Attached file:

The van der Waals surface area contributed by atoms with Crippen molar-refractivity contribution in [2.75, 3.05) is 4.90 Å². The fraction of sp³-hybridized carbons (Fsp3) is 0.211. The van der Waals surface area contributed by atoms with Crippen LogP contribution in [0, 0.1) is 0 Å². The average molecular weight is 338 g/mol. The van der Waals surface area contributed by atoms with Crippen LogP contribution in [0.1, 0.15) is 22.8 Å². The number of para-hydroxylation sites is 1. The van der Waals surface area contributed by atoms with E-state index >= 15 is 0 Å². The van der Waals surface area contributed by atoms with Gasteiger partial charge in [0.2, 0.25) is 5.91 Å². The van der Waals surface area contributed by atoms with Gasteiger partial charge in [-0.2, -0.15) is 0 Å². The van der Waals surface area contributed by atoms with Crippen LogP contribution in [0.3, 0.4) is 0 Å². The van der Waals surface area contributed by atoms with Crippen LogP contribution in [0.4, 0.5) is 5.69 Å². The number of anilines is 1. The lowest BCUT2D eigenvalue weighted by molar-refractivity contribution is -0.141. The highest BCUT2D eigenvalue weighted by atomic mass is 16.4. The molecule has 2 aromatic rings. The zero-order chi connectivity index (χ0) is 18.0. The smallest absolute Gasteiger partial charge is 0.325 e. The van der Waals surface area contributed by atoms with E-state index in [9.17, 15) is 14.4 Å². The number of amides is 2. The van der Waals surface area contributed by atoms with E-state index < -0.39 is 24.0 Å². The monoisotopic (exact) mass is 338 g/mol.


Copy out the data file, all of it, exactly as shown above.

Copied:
The van der Waals surface area contributed by atoms with Crippen molar-refractivity contribution in [2.75, 3.05) is 4.90 Å². The fraction of sp³-hybridized carbons (Fsp3) is 0.211. The van der Waals surface area contributed by atoms with Crippen LogP contribution in [0, 0.1) is 0 Å². The average molecular weight is 338 g/mol. The van der Waals surface area contributed by atoms with Crippen LogP contribution in [0.1, 0.15) is 22.8 Å². The number of para-hydroxylation sites is 1. The van der Waals surface area contributed by atoms with E-state index >= 15 is 0 Å². The van der Waals surface area contributed by atoms with Gasteiger partial charge in [0.2, 0.25) is 5.91 Å². The van der Waals surface area contributed by atoms with Gasteiger partial charge in [-0.2, -0.15) is 0 Å². The van der Waals surface area contributed by atoms with Crippen LogP contribution in [0.3, 0.4) is 0 Å². The van der Waals surface area contributed by atoms with Crippen LogP contribution in [0.4, 0.5) is 5.69 Å². The number of anilines is 1. The lowest BCUT2D eigenvalue weighted by molar-refractivity contribution is -0.141. The highest BCUT2D eigenvalue weighted by atomic mass is 16.4. The molecule has 2 aromatic rings. The zero-order chi connectivity index (χ0) is 18.0. The smallest absolute Gasteiger partial charge is 0.325 e. The van der Waals surface area contributed by atoms with E-state index in [9.17, 15) is 14.4 Å². The number of amides is 2. The van der Waals surface area contributed by atoms with E-state index < -0.39 is 24.0 Å². The monoisotopic (exact) mass is 338 g/mol.